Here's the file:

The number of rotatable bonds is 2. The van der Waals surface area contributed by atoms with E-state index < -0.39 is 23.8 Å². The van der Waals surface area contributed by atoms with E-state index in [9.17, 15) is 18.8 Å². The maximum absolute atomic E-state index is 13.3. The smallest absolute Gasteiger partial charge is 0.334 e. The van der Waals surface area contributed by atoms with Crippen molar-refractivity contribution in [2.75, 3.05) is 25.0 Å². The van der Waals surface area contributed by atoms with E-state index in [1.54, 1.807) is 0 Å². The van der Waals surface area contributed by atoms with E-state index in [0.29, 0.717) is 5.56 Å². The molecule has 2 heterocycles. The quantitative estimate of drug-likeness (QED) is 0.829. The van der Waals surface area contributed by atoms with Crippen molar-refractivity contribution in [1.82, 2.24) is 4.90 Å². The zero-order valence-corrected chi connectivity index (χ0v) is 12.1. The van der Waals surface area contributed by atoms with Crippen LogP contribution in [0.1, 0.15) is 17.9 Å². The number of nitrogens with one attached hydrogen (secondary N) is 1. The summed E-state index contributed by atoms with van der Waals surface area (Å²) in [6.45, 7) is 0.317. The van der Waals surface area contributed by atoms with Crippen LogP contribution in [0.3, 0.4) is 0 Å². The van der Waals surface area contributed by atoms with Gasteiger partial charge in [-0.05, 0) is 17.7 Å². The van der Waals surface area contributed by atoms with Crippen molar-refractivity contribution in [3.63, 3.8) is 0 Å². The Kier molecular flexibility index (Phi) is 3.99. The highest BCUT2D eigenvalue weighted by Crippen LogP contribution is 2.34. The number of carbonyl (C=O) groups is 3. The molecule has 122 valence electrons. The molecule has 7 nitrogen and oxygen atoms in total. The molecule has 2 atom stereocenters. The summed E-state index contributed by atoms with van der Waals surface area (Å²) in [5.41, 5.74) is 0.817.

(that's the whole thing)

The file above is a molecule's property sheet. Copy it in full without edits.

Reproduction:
The number of rotatable bonds is 2. The van der Waals surface area contributed by atoms with E-state index < -0.39 is 23.8 Å². The van der Waals surface area contributed by atoms with E-state index in [9.17, 15) is 18.8 Å². The maximum absolute atomic E-state index is 13.3. The smallest absolute Gasteiger partial charge is 0.334 e. The van der Waals surface area contributed by atoms with Crippen molar-refractivity contribution in [2.75, 3.05) is 25.0 Å². The van der Waals surface area contributed by atoms with E-state index in [1.54, 1.807) is 0 Å². The van der Waals surface area contributed by atoms with E-state index in [0.29, 0.717) is 5.56 Å². The molecule has 2 heterocycles. The quantitative estimate of drug-likeness (QED) is 0.829. The van der Waals surface area contributed by atoms with Crippen molar-refractivity contribution in [1.82, 2.24) is 4.90 Å². The zero-order valence-corrected chi connectivity index (χ0v) is 12.1. The van der Waals surface area contributed by atoms with Crippen LogP contribution in [0.1, 0.15) is 17.9 Å². The number of nitrogens with one attached hydrogen (secondary N) is 1. The summed E-state index contributed by atoms with van der Waals surface area (Å²) in [6.45, 7) is 0.317. The van der Waals surface area contributed by atoms with Crippen LogP contribution in [0.3, 0.4) is 0 Å². The van der Waals surface area contributed by atoms with Gasteiger partial charge in [-0.05, 0) is 17.7 Å². The van der Waals surface area contributed by atoms with Crippen molar-refractivity contribution in [3.63, 3.8) is 0 Å². The Kier molecular flexibility index (Phi) is 3.99. The highest BCUT2D eigenvalue weighted by Crippen LogP contribution is 2.34. The number of carbonyl (C=O) groups is 3. The molecule has 122 valence electrons. The molecule has 7 nitrogen and oxygen atoms in total. The molecule has 2 atom stereocenters. The summed E-state index contributed by atoms with van der Waals surface area (Å²) in [5.41, 5.74) is 0.817.